Comics / Comic Reviews / DC Comics

Unknown Soldier #8


By Andy Frisk
May 28, 2009 - 20:51

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Moses Lwanga aka The Unknown Soldier destroys a L.R.A. battalion on the march with the help of his young captive who he turns over to GUSCO: Gulu Support The Children Organization an N.G.O. for children of the war in Uganda after the battle.  Literally running into the C.I.A. operative we met some issues back, Moses falls in with an “African Economic Liberation Movement” which plans on murdering activist-relief worker-actress, Margaret Wells, a thinly veiled characterization of the well meaning and actively involved real life actress Angelina Jolie.  The group wants to kill Wells, although they really do believe she is a kind and well meaning activist, in order to frame her murder to look like it was done by the L.R.A. and its leader Joseph Kony.  Moses is against the idea, but the voice of The Soldier in him provides the answer to Kiwanja’s question, Kiwanja being the group’s leader, “Tell me what would happen!!”  with the response, “If the L.R.A. killed Margaret Wells…Joseph Kony’s face would be on the front of every newspaper in the world inside of 24 hours” and obviously be hounded by the world community. Meanwhile, Sera, Moses’ wife, at first rebuffs the idea by Margaret Wells, who she has befriended, to hold a memorial dinner fundraiser in Moses honor, fearing he’s dead, to raise “real money” to help the children of Uganda, but finally agrees to the idea stating in a letter to Wells, “Some people are symbols.  Their meaning greater than themselves.  Such people have, for the length of history, been sacrificed so that others could be lifted up…human life is at its greatest when it is given as an engine for change.”

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Symbols, meanings and sacrifices are all looking to compose the theme of this next story arc which begins here.  Dysart continues to provide his readers with tough questions and meditations on one of the world’s hardest hit by war and often overlooked human rights atrocity victim nation, Uganda.  Moses’ obvious and initial response to Kiwanja’s suggestion of killing Wells and framing the L.R.A. is one of disgust and non-involvement.  What he realizes though, is that the sacrifice of her life just might prove to be the way to get the international community to destroy Kony and the L.R.A.  Besides the obvious question of “the needs of the many outweighing the needs of the few” idea of sacrificing her, we get the more morally difficult and questionable theme of sacrifice and the one performing the sacrifice.  Sera states, “All those I have admired, including my Lord and Savior, have held true to this idea…that a human life is at its greatest when it is given as and engine for change.”  Her “Lord and Savior” the same Lord and Savior that Kony upholds with his atrocities by the way, is Jesus Christ of the Christian tradition, who volunteered to sacrifice himself.  He can though, be seen to have had had no choice in the matter as his father might have just commanded it to be so.  Jesus did pray that the “cup be passed” from him but was told no.  He therefore, in a way, can be seen as not necessarily a willing sacrifice.  Before we break into a debate on divinity, the meaning of Jesus’ sacrifice and the like, let’s just look at the sacrifice of Wells, proposed by Kiwanja and pondered by Moses, in relation to just what a sacrifice should be.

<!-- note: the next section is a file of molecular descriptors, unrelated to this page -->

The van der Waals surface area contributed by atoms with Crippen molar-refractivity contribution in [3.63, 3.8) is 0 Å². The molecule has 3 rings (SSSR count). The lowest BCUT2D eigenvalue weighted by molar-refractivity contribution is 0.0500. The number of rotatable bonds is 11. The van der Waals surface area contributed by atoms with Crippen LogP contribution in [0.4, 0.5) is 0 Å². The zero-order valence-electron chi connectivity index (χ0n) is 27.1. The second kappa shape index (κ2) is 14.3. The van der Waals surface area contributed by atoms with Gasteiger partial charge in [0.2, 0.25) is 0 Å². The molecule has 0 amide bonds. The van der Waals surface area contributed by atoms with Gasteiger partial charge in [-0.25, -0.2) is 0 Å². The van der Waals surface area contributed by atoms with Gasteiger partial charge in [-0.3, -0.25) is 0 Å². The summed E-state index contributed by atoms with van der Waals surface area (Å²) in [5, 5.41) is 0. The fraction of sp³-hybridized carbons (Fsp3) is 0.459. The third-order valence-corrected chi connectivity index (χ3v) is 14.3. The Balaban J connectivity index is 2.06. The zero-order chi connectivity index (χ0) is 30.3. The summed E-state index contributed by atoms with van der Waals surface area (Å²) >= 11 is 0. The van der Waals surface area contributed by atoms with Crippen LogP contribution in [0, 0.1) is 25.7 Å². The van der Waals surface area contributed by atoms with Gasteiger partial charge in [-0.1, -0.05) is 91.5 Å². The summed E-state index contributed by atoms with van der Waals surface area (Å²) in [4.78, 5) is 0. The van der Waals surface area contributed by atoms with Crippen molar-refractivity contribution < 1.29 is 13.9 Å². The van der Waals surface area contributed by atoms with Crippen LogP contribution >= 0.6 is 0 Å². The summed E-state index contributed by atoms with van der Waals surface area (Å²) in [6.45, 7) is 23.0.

Can one’s life’s meaning be “greater than themselves” and would this justify their sacrifice?   Would her murder be logically justifiable?  Would her unwilling sacrifice be an act of mercy sparing the lives, possibly, of thousands?  Does she have a say in the matter?  Would it be a political killing the like of which will only accomplish to sway opinion with no real results?  Does the fact that she will not have a say in her sacrifice even make a difference?  She can’t ask for the cup to be passed, she doesn’t even know yet that the cup is before her.  Does Moses have the right to play God here and make the decision of sacrificing her against her will?  Basically, does he have the right to play God and make a decision that God is seen to have made by sacrificing his own son?  Is he being Godly to do so and if he does will it be a holy decision or one to be derided?  By way of metaphor is the Margaret Wells story just a comment on Christianity in general with Moses playing the part of Judas? These are not easily answered questions but ones that Unknown Soldier #8 is raising.  For a comic book, these are pretty serious questions and Unknown Soldier is not just another comic book, but a highly intelligent, controversial, education and worthwhile one that is at a perfect point for new readers to jump on board.  Often times great storytelling and art raise the questions but do not provide the answers allowing the readers to come together to form solutions, if even possible, or at least create debate and therefore bring attention to the issues raised in the story or the story’s location.    

 

Overall, Unknown Soldier is one of the most important works being produced in the medium right now.  Dysart’s and Ponticelli’s art combine to provide a worthy tale that not just entertains, it makes you think, and that’s why this series is so important.

Rating: 9 /10


Last Updated: Jun 26, 2018 - 9:28

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